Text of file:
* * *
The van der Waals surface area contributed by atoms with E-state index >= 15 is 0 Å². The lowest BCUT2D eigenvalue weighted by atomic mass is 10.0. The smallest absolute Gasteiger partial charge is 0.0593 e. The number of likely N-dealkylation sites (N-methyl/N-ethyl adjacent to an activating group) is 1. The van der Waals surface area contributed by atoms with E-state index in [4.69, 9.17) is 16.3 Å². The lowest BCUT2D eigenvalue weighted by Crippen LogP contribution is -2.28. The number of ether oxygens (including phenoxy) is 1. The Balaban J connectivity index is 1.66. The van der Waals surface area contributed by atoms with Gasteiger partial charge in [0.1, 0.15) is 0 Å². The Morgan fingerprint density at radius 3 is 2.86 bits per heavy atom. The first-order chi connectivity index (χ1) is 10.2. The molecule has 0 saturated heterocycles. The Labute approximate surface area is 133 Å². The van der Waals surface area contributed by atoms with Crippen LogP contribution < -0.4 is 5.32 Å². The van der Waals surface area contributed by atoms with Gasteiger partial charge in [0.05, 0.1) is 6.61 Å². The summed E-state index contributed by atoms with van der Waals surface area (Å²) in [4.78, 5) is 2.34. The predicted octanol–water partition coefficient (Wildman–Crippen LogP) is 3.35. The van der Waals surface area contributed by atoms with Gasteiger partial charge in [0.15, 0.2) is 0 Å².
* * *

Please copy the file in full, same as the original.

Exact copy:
The van der Waals surface area contributed by atoms with E-state index >= 15 is 0 Å². The lowest BCUT2D eigenvalue weighted by atomic mass is 10.0. The smallest absolute Gasteiger partial charge is 0.0593 e. The number of likely N-dealkylation sites (N-methyl/N-ethyl adjacent to an activating group) is 1. The van der Waals surface area contributed by atoms with E-state index in [4.69, 9.17) is 16.3 Å². The lowest BCUT2D eigenvalue weighted by Crippen LogP contribution is -2.28. The number of ether oxygens (including phenoxy) is 1. The Balaban J connectivity index is 1.66. The van der Waals surface area contributed by atoms with Gasteiger partial charge in [0.1, 0.15) is 0 Å². The Morgan fingerprint density at radius 3 is 2.86 bits per heavy atom. The first-order chi connectivity index (χ1) is 10.2. The molecule has 0 saturated heterocycles. The Labute approximate surface area is 133 Å². The van der Waals surface area contributed by atoms with Crippen LogP contribution < -0.4 is 5.32 Å². The van der Waals surface area contributed by atoms with Gasteiger partial charge in [0.05, 0.1) is 6.61 Å². The summed E-state index contributed by atoms with van der Waals surface area (Å²) in [4.78, 5) is 2.34. The predicted octanol–water partition coefficient (Wildman–Crippen LogP) is 3.35. The van der Waals surface area contributed by atoms with Gasteiger partial charge in [0.15, 0.2) is 0 Å².